The nice part of the ROS community is that many of the significant problems have been solved before, so you can generally get help easily. I needed this community multiple times while setting up, so here’s my process so others can learn.
The first thing to do is look at the dedicated rosserial catkin tutorial. This has the entire process listed, but in order to get my code to work, I had to figure out a number of issues.
The general process is as follows:
- Create a catkin project (probably best to have an Arduino specific project)
- Write your code inside the project’s firmware folder
- Create a CMakeLists.txt file to load the Arduino specific settings
- Create a second CMakeLists.txt file to handle compiling for a specific Arduino board and handle upload
- If your code is clean, upload to the Arduino with USB
If you follow the tutorial with the simple code provided, everything should work as expected. My problem was that I started with my full YardBot code and that means things like 3rd party libraries and ROS packages with custom messages.
Store 3rd party libraries inside firmware/libraries
Originally my Arduino code lived at ~/sketchbook, with all ROS message headers and libraries inside ~/sketchbook/libraries. After moving the code to my ROS workspace, I also copied the libraries. It’s best to remove the ros_lib folder, otherwise there are duplicates, but otherwise it works.
Follow proper coding conventions
With the Arduino, normally you can get away with things like not having function prototypes. The first time I compiled, I hit multiple errors for
function not declared, so I had to go through everything and copy function prototypes to the top of the file. When I did this for the second Arduino’s firmware, it compiled on the first try.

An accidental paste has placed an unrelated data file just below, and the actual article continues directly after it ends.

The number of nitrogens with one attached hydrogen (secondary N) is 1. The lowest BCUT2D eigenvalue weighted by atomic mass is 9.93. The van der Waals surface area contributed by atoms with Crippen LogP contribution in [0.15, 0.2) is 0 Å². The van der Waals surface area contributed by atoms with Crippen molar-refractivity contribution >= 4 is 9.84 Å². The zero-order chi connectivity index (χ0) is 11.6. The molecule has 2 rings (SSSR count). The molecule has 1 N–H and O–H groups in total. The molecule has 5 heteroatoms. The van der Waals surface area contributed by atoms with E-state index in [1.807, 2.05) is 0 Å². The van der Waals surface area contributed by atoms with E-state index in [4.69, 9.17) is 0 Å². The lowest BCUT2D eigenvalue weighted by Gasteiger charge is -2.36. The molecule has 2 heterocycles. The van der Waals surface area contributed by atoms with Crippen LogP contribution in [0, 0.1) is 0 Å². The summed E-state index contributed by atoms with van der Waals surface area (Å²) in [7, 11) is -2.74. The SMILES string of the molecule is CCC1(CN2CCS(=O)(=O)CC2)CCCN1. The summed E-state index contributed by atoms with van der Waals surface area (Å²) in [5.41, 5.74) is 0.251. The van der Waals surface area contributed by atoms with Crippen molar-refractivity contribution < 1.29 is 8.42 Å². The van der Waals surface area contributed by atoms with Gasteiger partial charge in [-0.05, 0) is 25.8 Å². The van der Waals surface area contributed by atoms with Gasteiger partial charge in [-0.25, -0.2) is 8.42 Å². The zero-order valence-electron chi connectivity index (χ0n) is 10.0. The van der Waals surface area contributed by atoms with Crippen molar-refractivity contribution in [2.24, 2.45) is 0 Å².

Cleaning the workspace helps
When you add a new component, it’s a good idea to clean the workspace and compile from scratch. This means deleting the
folders of the workspace.
Source before compiling
After cleaning the workspace, I ran into a problem multiple times where my custom message package would not be picked up, and that caused the Arduino header generator to fail. This meant the message definitions weren’t available, and errors were thrown. The forum solutions mostly included sourcing the correct files, so after running
source [workspace]>/install/setup.bash before compiling, everything fell into place. I’ve added that process to my ~/.bashrc file, so hopefully that will always work now.
Have another ROS installation available
If you install the Arduino tools from apt, there shouldn’t really be a problem, but I ran into issues a few times where files that the system thought were there, weren’t. Running an update and upgrade didn’t help, so I ended up copying some files from my ROS desktop.
Choose the correct board definition
The second CMakeLists file includes the USB port and board definition so your code can get to the Arduino properly. Be sure to include the right port and board name. You can find the boards.txt from the Arduino core install, so it’s best to find it and browse to find yours. I used “mega” and “mega2560”.
It was a challenging couple of nights to figure it out, but now that it works, I can update the Arduino firmware without starting my virtual machine or switching USB cables between systems.